I know that doesn’t necessarily sound like good news.  It is certainly not something we would choose to do.  Still, even if no one ever wants to go there, and once they are there, they don’t want to stay there, the wilderness can be a life changing place.  Consider Jesus’ journey.  St. Mark writes that Jesus was led there by the Holy Spirit and he was filled by the Spirit.  His companions were the angels and wild beasts. Yes, he was there for weeks, and when he was done, he was famished. During those 40 days, Jesus relied on the gift of prayer.  He was in communion with his heavenly Father.  Jesus was being strengthened by the words of scripture echoing in his thoughts and memories.  Finally, he was being nurtured by the guiding presence of the Holy Spirit.  And what did these 40 days of solitude in the wilderness accomplish?  The wilderness freed him.  The wilderness freed him from all of Satan’s attempts to distract him from his true purpose and mission.  After forty days out in the wilderness, Jesus had learned to trust himself and the Spirit that had led him there.

From Ash Wednesday to Easter Sunday, you and I as Christians are invited to experience that same wilderness in little ways.  We are invited to do without some things. Things we choose to give up for Lent. This we call self-discipline and sacrificial giving.  St. Augustine called it sacrificing the body in order to strengthen the soul. And we are invited to take on some things like prayer and reading scripture that draw us closer to God. We hope that through these means and choices, that like Jesus in the wilderness, we might discover something about ourselves and who we are. Lent, you see, isn’t simply about denying and punishing yourself in the wilderness in order to experience a bit of Jesus suffering and pain, but rather Lent is about placing yourself into the wilderness like Jesus so that you may be opened to the work of the Holy Spirit.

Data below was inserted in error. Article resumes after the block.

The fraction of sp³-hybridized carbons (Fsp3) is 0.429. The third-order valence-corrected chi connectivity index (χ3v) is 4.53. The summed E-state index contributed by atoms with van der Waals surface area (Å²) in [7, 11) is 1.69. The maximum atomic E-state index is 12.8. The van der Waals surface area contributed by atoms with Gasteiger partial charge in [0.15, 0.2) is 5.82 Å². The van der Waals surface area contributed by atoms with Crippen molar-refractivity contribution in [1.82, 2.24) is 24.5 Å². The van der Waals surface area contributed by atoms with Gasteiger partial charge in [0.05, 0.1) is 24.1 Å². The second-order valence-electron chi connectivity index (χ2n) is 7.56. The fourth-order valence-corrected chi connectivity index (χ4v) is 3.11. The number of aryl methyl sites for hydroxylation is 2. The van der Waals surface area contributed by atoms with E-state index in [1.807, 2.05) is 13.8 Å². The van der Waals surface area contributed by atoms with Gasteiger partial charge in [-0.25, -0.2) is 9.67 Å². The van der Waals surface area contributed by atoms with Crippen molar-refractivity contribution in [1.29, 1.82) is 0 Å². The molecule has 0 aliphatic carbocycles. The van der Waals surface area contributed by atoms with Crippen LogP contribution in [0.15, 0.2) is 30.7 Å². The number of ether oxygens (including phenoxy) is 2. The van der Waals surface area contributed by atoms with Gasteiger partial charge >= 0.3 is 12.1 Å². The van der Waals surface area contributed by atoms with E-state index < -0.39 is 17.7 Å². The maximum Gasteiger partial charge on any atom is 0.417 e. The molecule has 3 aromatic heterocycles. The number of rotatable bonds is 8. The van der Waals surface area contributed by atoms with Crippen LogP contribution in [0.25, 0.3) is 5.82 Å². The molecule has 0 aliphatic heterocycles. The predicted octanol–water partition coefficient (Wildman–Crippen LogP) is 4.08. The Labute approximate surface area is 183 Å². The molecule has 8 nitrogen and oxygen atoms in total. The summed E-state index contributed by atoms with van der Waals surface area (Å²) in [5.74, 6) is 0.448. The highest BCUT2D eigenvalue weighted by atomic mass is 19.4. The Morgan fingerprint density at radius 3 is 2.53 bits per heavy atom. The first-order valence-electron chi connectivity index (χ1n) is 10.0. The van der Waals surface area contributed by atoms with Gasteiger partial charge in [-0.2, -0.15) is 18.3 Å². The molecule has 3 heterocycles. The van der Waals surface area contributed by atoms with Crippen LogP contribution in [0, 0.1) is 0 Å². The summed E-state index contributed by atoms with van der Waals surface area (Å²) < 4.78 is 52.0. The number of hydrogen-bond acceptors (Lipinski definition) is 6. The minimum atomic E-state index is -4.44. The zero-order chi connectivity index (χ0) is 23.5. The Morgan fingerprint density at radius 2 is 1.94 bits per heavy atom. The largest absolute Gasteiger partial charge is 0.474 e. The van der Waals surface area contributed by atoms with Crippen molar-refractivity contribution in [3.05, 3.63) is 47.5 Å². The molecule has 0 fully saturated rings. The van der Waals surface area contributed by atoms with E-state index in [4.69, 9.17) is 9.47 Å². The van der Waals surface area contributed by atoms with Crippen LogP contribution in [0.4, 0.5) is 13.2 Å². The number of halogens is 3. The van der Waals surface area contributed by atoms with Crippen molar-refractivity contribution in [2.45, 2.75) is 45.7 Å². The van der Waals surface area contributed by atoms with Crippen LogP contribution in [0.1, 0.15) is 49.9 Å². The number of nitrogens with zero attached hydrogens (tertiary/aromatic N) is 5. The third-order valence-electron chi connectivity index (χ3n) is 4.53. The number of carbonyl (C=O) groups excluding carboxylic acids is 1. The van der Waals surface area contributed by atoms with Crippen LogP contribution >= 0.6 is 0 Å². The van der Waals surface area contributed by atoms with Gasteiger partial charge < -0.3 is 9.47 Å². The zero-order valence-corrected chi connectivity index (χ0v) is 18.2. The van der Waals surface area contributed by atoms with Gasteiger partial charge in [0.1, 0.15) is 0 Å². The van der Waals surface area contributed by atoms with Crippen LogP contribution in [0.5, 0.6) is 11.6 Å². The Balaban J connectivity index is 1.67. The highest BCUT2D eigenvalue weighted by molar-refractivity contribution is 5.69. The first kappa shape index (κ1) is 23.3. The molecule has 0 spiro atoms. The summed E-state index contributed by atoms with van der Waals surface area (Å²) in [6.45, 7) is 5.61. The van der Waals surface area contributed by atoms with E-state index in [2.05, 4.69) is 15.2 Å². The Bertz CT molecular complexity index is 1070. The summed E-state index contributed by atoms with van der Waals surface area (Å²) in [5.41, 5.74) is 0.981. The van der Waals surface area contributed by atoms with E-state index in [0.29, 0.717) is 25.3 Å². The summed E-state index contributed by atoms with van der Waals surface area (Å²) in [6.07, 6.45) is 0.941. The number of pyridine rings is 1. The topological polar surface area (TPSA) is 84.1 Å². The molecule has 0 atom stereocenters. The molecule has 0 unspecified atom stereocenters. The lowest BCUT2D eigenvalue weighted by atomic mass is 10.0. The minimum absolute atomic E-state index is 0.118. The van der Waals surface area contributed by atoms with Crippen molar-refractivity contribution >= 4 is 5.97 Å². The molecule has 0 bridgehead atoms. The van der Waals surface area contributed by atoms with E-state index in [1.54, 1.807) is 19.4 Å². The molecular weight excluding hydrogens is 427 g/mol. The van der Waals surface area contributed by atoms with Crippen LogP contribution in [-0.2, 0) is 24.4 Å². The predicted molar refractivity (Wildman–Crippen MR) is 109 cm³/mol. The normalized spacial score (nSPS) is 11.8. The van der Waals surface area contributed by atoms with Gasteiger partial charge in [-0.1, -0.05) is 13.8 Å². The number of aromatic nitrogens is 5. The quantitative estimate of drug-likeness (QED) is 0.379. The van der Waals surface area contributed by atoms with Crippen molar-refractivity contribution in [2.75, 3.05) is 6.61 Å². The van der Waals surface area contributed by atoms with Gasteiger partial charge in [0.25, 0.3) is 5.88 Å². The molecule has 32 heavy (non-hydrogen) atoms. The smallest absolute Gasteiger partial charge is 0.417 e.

For each one of us, the wilderness testing will be different.  But no matter what we call it, something often prevents us from being drawn away the earthly comforts and leisure of this world to the holy call and purpose of God.  It may be work, classes with the Cooks of Crocus Hill, Netflix, Better Homes and Gardens, the new Peloton bike, a run around the lake, Bombay Sapphire gin martinis.  We all have habits and vices that keep us from exploring God’s invitation for our life.  Giving in to temptations spare us from testing.  As the saying goes, “Opportunity knocks only once, but temptation bangs on your door for years.”  Yes, temptation is the nagging voice that comes from within.  It is that voice that encourages you to cast aside God’s chief purpose and dream for your life and forego the wilderness.

My friends, as Oscar Wilde once said, “I can resist everything except temptation.”  We can all give in too easily to temptation. It is why we need to work to strengthen our faith by accepting the Holy Spirit’s invitation these 40 days. So, do not be afraid of the wilderness- if that is where the Spirit is leading you.  It is there in the wilderness, where like our savior Jesus, you too will be set free. It is there that the in the wilderness, that the holy scripture will become your refreshing spring.  It is there in the wilderness that prayer, will become your holy communion with God.  Yes, let the Holy Spirit be your guide and companion, and in the process of testing, your faith will become stronger and more confident.  Amen.

May the peace of God which passes all understanding keep your hearts and minds in Christ Jesus.  Amen.